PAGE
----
To determine the cost effectiveness of breast biopsy by 9G vacuum-assisted guided by vertical stereotaxy or ultrasonography in comparison with breast biopsy by 14G core-needle biopsy and surgical biopsy. We analyzed a total of 997 biopsies (181 vacuum-assisted, 626 core, and 190 surgical biopsies). We calculated the total costs (indirect and direct) of the three types of biopsy. We did not calculate intangible costs. We measured the percentage of correct diagnoses obtained with each technique. To identify the most cost-effective option, we calculated the mean ratios for the three types of biopsies. Total costs were €225.09 for core biopsy, €638.90 for vacuum-assisted biopsy, and €1780.01 for surgical biopsy. The overall percentage of correct diagnoses was 91.81% for core biopsy, 94.03% for vacuum-assisted biopsy, and 100% for surgical biopsy; however, these differences did not reach statistical significance (p=0.3485). For microcalcifications, the percentage of correct diagnoses was 50% for core biopsy and 96.77% for vacuum-assisted biopsy (p<0.0001). For nodules, there were no significant differences among techniques. The mean cost-effectiveness ratio considering all lesions was 2.45 for core biopsy, 6.79 for vacuum-assisted biopsy, and 17.80 for surgical biopsy. Core biopsy was the dominant option for the diagnosis of suspicious breast lesions in general. However, in cases with microcalcifications, the low percentage of correct diagnoses achieved by core biopsy (50%) advises against its use in this context, where vacuum-assisted biopsy would be the technique of choice because it is more cost-effective than surgical biopsy, the other technique indicated for biopsying microcalcifications. Copyright © 2016 SERAM. Publicado por Elsevier España, S.L.U. All rights reserved.

  3. Confocal Microscopy of Unfixed Breast Needle Core Biopsies: A Comparison to Fixed and Stained Sections

    Science.gov (United States)

    2009-01-01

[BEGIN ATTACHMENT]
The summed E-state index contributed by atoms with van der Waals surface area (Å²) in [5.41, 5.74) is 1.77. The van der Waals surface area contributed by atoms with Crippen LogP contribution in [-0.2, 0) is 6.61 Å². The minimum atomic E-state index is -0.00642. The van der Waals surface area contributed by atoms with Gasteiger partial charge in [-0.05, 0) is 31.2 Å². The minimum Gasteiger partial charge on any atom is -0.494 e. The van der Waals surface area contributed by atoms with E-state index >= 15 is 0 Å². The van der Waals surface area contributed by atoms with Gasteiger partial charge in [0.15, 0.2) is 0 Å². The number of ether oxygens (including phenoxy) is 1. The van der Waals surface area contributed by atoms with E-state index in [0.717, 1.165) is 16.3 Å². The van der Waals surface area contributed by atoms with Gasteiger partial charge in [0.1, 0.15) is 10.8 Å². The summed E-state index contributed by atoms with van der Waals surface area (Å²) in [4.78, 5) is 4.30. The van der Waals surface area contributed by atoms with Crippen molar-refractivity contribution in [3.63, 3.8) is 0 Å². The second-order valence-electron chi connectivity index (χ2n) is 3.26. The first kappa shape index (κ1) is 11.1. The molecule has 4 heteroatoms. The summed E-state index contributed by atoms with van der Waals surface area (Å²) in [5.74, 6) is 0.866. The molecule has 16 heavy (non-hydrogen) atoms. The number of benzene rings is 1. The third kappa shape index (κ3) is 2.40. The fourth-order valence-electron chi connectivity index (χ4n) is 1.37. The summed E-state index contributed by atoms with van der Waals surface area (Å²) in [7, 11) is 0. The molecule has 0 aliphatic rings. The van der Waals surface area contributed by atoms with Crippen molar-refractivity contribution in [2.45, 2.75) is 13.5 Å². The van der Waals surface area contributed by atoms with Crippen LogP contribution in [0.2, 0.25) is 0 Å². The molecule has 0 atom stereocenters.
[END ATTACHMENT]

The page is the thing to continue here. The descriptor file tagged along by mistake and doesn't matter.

Background Needle core biopsy, often in conjunction with ultrasonic or stereotactic guided techniques, is frequently used to diagnose breast carcinoma in women. Confocal scanning laser microscopy (CSLM) is a technology that provides real-time digital images of tissues with cellular resolution. This paper reports the progress in developing techniques to rapidly screen needle core breast biopsy and surgical specimens at the point of care. CSLM requires minimal tissue processing and has the potential to reduce the time from excision to diagnosis. Following imaging, specimens can still be submitted for standard histopathological preparation. Methods Needle core breast specimens from 49 patients were imaged at the time of biopsy. These lesions had been characterized under the Breast Imaging Reporting And Data System (BI-RADS) as category 3, 4 or 5. The core biopsies were imaged with the CSLM before fixation. Samples were treated with 5% citric acid and glycerin USP to enhance nuclear visibility in the reflectance confocal images. Immediately following imaging, the specimens were fixed in buffered formalin and submitted for histological processing and pathological diagnosis. CSLM images were then compared to the standard histology. Results The pathologic diagnoses by standard histology were 7 invasive ductal carcinomas, 2 invasive lobular carcinomas, 3 ductal carcinomas in-situ (CIS), 21 fibrocystic changes/proliferative conditions, 9 fibroadenomas, and 5 other/benign; two were excluded due to imaging difficulties. Morphologic and cellular features of benign and cancerous lesions were identified in the confocal images and were comparable to standard histologic sections of the same tissue. Conclusion CSLM is a technique with the potential to screen needle core biopsy specimens in real-time. The confocal images contained sufficient information to identify stromal reactions such as fibrosis and cellular proliferations such as intra-ductal and infiltrating carcinoma, and